The General Epistle of James (Part 12)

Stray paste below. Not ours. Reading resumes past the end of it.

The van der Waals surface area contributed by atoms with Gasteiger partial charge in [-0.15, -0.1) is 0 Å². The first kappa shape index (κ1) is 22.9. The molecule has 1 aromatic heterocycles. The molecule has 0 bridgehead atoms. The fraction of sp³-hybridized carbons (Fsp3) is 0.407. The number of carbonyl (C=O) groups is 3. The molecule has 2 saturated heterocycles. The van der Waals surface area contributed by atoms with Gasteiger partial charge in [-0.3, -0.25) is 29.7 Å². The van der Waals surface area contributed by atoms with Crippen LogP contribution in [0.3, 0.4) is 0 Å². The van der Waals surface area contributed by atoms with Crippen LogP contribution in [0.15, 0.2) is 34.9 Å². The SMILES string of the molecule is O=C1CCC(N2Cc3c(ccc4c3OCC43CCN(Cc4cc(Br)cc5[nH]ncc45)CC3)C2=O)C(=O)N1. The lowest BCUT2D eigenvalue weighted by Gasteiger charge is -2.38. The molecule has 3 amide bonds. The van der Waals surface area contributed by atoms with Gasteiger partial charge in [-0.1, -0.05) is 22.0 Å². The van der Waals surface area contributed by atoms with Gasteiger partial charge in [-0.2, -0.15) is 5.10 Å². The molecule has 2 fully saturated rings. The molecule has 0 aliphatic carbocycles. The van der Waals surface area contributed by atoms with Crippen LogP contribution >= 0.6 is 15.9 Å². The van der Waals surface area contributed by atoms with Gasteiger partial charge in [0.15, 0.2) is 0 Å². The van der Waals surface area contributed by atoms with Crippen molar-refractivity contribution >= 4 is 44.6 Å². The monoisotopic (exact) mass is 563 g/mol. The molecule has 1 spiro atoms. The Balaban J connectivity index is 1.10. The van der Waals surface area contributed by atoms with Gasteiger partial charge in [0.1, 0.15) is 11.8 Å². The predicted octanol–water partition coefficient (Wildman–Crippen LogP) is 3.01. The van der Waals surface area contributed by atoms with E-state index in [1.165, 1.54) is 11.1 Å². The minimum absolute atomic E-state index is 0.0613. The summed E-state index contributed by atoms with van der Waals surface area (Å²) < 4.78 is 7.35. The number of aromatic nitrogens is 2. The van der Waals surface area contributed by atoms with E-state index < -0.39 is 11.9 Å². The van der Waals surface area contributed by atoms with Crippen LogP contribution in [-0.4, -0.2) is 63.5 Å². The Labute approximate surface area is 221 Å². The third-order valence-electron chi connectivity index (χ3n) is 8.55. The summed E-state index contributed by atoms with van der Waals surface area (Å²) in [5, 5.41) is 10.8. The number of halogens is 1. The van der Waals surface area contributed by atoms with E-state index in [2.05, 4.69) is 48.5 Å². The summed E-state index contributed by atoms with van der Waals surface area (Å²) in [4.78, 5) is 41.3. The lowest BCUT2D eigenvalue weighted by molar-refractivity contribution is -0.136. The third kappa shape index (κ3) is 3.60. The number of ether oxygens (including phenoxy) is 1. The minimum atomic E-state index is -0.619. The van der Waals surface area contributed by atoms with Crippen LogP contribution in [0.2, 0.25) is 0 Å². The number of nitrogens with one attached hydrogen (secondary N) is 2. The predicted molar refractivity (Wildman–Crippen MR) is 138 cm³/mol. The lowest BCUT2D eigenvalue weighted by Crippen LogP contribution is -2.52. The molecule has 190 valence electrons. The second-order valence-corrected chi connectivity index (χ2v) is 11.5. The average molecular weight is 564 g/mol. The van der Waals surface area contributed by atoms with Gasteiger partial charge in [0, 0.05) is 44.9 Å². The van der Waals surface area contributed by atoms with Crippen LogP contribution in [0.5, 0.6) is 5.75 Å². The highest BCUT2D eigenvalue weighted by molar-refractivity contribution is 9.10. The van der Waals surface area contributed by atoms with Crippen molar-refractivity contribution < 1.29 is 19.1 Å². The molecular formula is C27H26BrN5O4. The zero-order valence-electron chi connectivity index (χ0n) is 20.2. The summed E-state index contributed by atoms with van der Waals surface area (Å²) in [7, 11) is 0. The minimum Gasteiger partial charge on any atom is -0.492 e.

vs. 8-13. A. James continues with his rebuke of their partiality to the rich which was: 1. a matter of “...having men's persons in admiration because of advantage” (JUDE 1:16). 2. a disregard of the low estate of the Lord Jesus Christ while on earth. 3. a disregard of the equality of brethren in Christ. 4. a disregard of the fact that the rich oppressed them. 5. a disregard of the fact that the rich blasphemed Christ. 6. a despising of their poorer brethren. 7. sin. v. 9. B. Their respect of persons stood in contrast to “...Thou shalt love thy neighbour as thyself...” (v. 8). 1. The Law of Moses was explicit on this law and its application. LEV 19:18, 34. 2. Jesus exalted this law above almost all others. MAT 22:37-40. 3. Jesus declared this to be the great message of the law and the prophets. MAT 7:12. 4. James calls it “...the royal law according to the scripture...” (v. 8). It is the word of a king and therefore should have had power over their words and deeds. ECC 8:4. a. It came from God, “...the lord of kings...” (DAN 2:47). b. It was lived and exalted by Jesus Christ, “...KING OF KINGS...” (REV 19:16). c. It is according to the scripture, not a tradition of the elders. d. It is according to the scripture, not a mere recommendation of secular psychology. e. It is according to the scripture, showing Scripture to have sovereign authority. f. It is according to the scripture and therefore to be esteemed as right as any other law of the scripture. PSA 119:128. g. Even the least commandments are important (MAT 5:19) and this law is the greatest of commandments of man's relating to man. h. Yet despite of the high priority of this law, it seems that they had selectively excused its disregard as not being a breach of law. vs. 10-11. i. It is the one commandment above others that is the bond of perfectness. COL 3:14. j. Here then was a royal law for a royal priesthood (1PE 2:9) who were acting like common rabble. 5. Jesus explained this law in the account of the good Samaritan. LUK 10:25-37. a. The Samaritan wasn't canvassing the world looking for causes to relieve. b. The Samaritan didn't care about the nation or religion of the victim. c. The Samaritan didn't force others through taxation to support the victim. d. The Samaritan subsidized the care of the victim's health, not his lifestyle. e. The Samaritan essentially applied GAL 6:9-10. 6. Loving one's neighbour as oneself assumes that we have no lack of love of self. EPH 5:28-29. a. Perilous times are characterized by excessive love of self. 2TI 3:1-2. b. We are living in times where self-esteem is a buzzword, selfishness a forgotten word, and Black Friday fights over stuff are common. James 8-24-14 Page 28 c. True love seeks the welfare of its object. It is not a self-promoting act. 1CO 13:5; EPH 5:25 c/w JOH 13:34. 7. Loving one's neighbour as oneself assumes a rational mind. Doing unto others as you would have them do unto you (MAT 7:12) does not apply if you are suicidal or a self- destructive masochist who takes a sick delight in pain, or someone who delights in being victimized. 8. Loving one's neighbour as oneself assumes godly behavior and reciprocity. a. It does not justify flattering because you like to be flattered. b. It does not justify seductive overtures towards unqualified others because you like receiving them. c. It does not justify excusing sin in others because you would like it excused in yourself. 9. Loving one's neighbour as oneself certainly applies to impartial judgment of others, as this text makes clear. C. Their respect of persons was not the fulfilling of the royal law but the commission of sin. v. 9. 1. They were “...convinced of the law as transgressors.” 2. convince: To prove a person to be guilty, or in the wrong, esp. by judicial procedure; to prove or find guilty; to convict. (See JOH 8:46) 3. Sin is proven from the law. 1JO 3:4; ROM 4:15. 4. Of all Christians, these Jewish believers should have known the royal law and the evil of having respect of persons in judgment. DEU 16:19. 5. Their error could not be justified by seeming religious (JAM 1:26), by assuming that outward motions of sacrifice were more important than impartial judgment and mercy. PRO 21:3; MAT 23:23. D. All points of the law are to be honored. vs. 10-11 c/w MAT 5:19; 28:19-20. 1. One breach of the law makes a man a transgressor of the law. a. Moses' law was such that a man was cursed if he broke a single law. GAL 3:10. b. This underscores the foolishness of welding works to grace for eternal justification before God since such a system makes one a debtor to do the whole law. GAL 5:3. 2. James is not teaching that there is no distinction between sin, as if a man who bore false witness should be condemned as an adulterer or a murderer. a. The law is viewed here as a body. Breach of one law is sin against the body of law. b. It is as the law of the leper: a man was deemed a leper if he only had one spot of leprosy. LEV13:41-46. 3. Adultery and murder are different kinds of the same thing: transgression of the law. a. One might think that he could be justified in killing an adulterer with his own hands, similar to Absalom's slaying of Amnon. 2SAM 13:14, 28. b. James later charges some with adultery and killing. JAM 4:2-4. 4. James' words condemn the notion that one's good works compensate for his bad works. c/w EZE 33:12. a. James' words would have been relevant to any who entertained the rabbinical error, “that he who observed any principal command was equal to him who kept the whole law;” (Kiddushin, fol. 39); and they give for example, “If a man abandon idolatry, it is the same as if he had fulfilled the whole law,” (Ibid., fol. 40.)' [Adam Clarke Commentary] b. Such is the exact opposite of the truth that breach of one law is breach of all the law. 5. Remember that sin is heart-oriented. a. The thought of sin is sin. PRO 24:9; MAT 5:28. James 8-24-14 Page 29  b. One may be mortified at the thought of murder but not at the thought of adultery, and so be as guilty of breaking the law as a hateful, plotting murderer. c. The same argument would apply to other “secret” sins like envy, hatred, covetousness, etc. 6. James here condemns the notion of being selective in the application of God's laws, another unacceptable form of being partial. MAL 2:9. E. Contrary to partiality in the law and towards others, we are to speak and do “...as they that shall be judged by the law of liberty” (v. 12). 1. We should conform to the New Testament, the perfect law of liberty, since we shall be judged by it. 2. Under the New Testament we are freed from sin and made willing and able to obey God. ROM 6; HEB 8:10; PHIL 2:13. 3. The New Testament is a law. GAL 6:2; 1CO 9:21. 4. It is a law bereft of O.T. dietary law, sabbaths, holy days, etc. but filled with instruction concerning thoughts, words and deeds. F. Christ's law teaches us to have mercy on the poor rather than despising them. v. 13. MAT 5:7; LUK 10:30-37; 12:33; 14:12-14. 1. The merciful will receive mercy in the day of judgment. MAT 25:34-40; 2TI 1:16-18. 2. Those who show no mercy will be judged without mercy. PRO 21:13; MAT 18:23-35. 3. Mercy rejoices against judgment. a. mercy: Forbearance and compassion shown by one person to another who is in his power and who has no claim to receive kindness; kind and compassionate treatment in a case where severity is merited or expected. b. This obviously contrasts with judgment in the sense of punishment. c. In judgment one receives what he deserves whereas in mercy one receives what he has NO claim to receive. d. God's mercy rejoices against judgment. MIC 7:18-20. 4. (1JO 4:11) Beloved, if God so loved us, we ought also to love one another.